by Gerhard Werle. The Hague: Asser Press, 2005. 486pp. (Distributed through Cambridge University Press in the USA). Hardcover. £65.00/$ 120.00. ISBN: 9789067041966. Paperback. £ 33,00 / $ 58,00. ISBN: 9789067042024.

Reviewed by Henry (Chip) Carey, Dept. of Political Science, Georgia State University. Email: Polhfc [at]


Gerhard Werle’s treatise on PRINCIPLES OF INTERNATIONAL CRIMINAL LAW remains the best exposition on the subject. Based on an earlier German edition and written in the German style of thorough exposition – with complete introductory bibliography to each section, followed by paragraphs of different type font, based on the degree of specialized knowledge – the book outlines all the historical and legal issues associated with the International Criminal Court (ICC). The focus on the ICC Statute is justified because it, along with the Elements of Crime and procedural rules, developed before and after the July 1998 Rome Statute, “is without question the high point of efforts at codification of general principles of international criminal law” (p.90). The book also examines relevant customary international law derived from case law and treaties like the International Court of Justice statute and the 1949 and 1977 Geneva Conventions. Under the ICC Statute’s Article 21(1), the Court only applies customary law secondarily to the Statute and its elements of crimes. It also examines relevant principles of domestic systems of law, both common and civil law countries, especially from Germany with its own domestic legislation implementing the ICC laws for local prosecution.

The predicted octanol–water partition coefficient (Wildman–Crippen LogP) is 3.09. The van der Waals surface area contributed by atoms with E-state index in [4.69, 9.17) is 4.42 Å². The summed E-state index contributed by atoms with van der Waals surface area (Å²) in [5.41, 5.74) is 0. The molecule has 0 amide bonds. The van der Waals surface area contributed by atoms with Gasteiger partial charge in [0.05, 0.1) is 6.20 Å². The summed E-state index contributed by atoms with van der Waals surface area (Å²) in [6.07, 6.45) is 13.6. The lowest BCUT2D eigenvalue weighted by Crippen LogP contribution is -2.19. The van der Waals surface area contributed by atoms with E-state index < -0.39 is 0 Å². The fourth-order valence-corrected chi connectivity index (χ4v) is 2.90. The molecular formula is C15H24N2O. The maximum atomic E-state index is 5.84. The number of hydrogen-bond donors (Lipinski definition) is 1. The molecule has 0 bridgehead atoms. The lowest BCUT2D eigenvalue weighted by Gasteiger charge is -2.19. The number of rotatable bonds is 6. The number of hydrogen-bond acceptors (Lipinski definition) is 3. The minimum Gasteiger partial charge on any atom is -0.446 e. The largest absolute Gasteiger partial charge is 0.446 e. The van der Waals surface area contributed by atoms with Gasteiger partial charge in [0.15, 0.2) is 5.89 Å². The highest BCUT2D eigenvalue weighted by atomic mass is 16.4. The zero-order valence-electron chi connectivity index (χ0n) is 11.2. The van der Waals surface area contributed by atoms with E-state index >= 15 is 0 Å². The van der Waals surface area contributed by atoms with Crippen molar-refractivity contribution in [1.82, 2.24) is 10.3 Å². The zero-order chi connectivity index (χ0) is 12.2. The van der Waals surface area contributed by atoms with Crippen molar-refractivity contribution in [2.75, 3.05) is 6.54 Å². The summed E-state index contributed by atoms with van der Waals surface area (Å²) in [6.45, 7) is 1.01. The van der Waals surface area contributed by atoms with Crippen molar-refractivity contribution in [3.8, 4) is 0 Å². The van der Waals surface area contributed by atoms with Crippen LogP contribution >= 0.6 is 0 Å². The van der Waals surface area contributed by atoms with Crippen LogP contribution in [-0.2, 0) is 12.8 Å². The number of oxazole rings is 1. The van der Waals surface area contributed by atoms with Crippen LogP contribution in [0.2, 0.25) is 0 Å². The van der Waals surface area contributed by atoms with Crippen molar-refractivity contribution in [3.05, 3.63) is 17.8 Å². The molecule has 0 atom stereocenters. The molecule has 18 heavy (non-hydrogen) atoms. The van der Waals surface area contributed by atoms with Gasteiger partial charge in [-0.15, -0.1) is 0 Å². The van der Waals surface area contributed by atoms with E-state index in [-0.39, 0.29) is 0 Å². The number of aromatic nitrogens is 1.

Principles of domestic legal systems are particularly stimulating because they could, if accepted by ICC judges, fill in many lacunae and ambiguities in the ICC statute. For example, should standards of recklessness and negligence, accepted in many the common law countries for the mental element of crimes, or necessity defenses, and accepted in civil law countries to absolve a defendant otherwise considered guilty, be deemed relevant to ICC jurisprudence? The former would make convictions easier, and the latter more difficult, but it is unclear whether these principles meet the criterion of a principle fitting into most legal systems, as suggested by the ICC Statute as a source of law. Werle suggests that the Statute is often ambiguous and requires consultation of alternate sources of law identified in the statute as relevant, including customary international law and general principles of law found in domestic legal systems. Given the scholarly influence on judges, arguments posited by authors like Werle can be persuasive. For example, Article 30 of the ICC Statute does not clarify the mental element indicating fault. Werle refers to the Modern Penal Code as a source for those principles, from which he suggests that four levels of this criterion exist: purpose, knowledge, recklessness and negligence. Recklessness includes the traditional [*169] civil law concepts of dolus directus in the first degree (purpose), dolus directus in the second degree (knowledge), and dolus eventualis (recklessness), which the Code uses interchangeably. The initial ruling in the Pre-Trial Chamber I in Jan. 2007 in the Lubanga case upheld this tripartite interpretation. A decision by Pre-Trial Chamber II decision in the Katanga - Ngudjolo Chui Case had not yet been issued at the time of writing. Similarly, Article 31(1) (c) on the necessity defense will be determined by court decisions according to this article in the statute. So far, however, the issue has not arisen.